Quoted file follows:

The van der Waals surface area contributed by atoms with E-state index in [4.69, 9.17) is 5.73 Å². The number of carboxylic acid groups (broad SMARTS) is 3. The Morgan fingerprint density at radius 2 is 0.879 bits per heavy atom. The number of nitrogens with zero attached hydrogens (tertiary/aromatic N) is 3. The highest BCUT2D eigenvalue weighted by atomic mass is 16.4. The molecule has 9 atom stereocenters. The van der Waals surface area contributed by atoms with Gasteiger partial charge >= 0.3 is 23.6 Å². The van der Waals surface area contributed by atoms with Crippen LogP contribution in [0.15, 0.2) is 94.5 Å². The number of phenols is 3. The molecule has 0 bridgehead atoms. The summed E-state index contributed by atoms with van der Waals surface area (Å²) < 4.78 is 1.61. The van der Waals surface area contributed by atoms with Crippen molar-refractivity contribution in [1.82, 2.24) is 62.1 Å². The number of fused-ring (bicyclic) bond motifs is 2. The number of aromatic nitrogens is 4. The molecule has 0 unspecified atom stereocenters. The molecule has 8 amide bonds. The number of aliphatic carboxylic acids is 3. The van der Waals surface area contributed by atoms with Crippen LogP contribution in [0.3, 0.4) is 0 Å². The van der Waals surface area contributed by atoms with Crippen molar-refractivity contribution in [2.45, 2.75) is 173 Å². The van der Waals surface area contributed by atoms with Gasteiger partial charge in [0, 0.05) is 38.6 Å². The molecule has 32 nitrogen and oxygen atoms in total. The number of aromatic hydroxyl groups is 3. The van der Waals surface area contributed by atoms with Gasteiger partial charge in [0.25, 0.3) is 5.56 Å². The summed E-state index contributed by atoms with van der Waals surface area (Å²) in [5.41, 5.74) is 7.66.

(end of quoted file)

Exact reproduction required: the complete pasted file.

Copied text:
The van der Waals surface area contributed by atoms with E-state index in [4.69, 9.17) is 5.73 Å². The number of carboxylic acid groups (broad SMARTS) is 3. The Morgan fingerprint density at radius 2 is 0.879 bits per heavy atom. The number of nitrogens with zero attached hydrogens (tertiary/aromatic N) is 3. The highest BCUT2D eigenvalue weighted by atomic mass is 16.4. The molecule has 9 atom stereocenters. The van der Waals surface area contributed by atoms with Gasteiger partial charge >= 0.3 is 23.6 Å². The van der Waals surface area contributed by atoms with Crippen LogP contribution in [0.15, 0.2) is 94.5 Å². The number of phenols is 3. The molecule has 0 bridgehead atoms. The summed E-state index contributed by atoms with van der Waals surface area (Å²) < 4.78 is 1.61. The van der Waals surface area contributed by atoms with Crippen molar-refractivity contribution in [1.82, 2.24) is 62.1 Å². The number of fused-ring (bicyclic) bond motifs is 2. The number of aromatic nitrogens is 4. The molecule has 0 unspecified atom stereocenters. The molecule has 8 amide bonds. The number of aliphatic carboxylic acids is 3. The van der Waals surface area contributed by atoms with Crippen LogP contribution in [0.3, 0.4) is 0 Å². The van der Waals surface area contributed by atoms with Crippen molar-refractivity contribution in [2.45, 2.75) is 173 Å². The van der Waals surface area contributed by atoms with Gasteiger partial charge in [0, 0.05) is 38.6 Å². The molecule has 32 nitrogen and oxygen atoms in total. The number of aromatic hydroxyl groups is 3. The van der Waals surface area contributed by atoms with Gasteiger partial charge in [0.25, 0.3) is 5.56 Å². The summed E-state index contributed by atoms with van der Waals surface area (Å²) in [5.41, 5.74) is 7.66.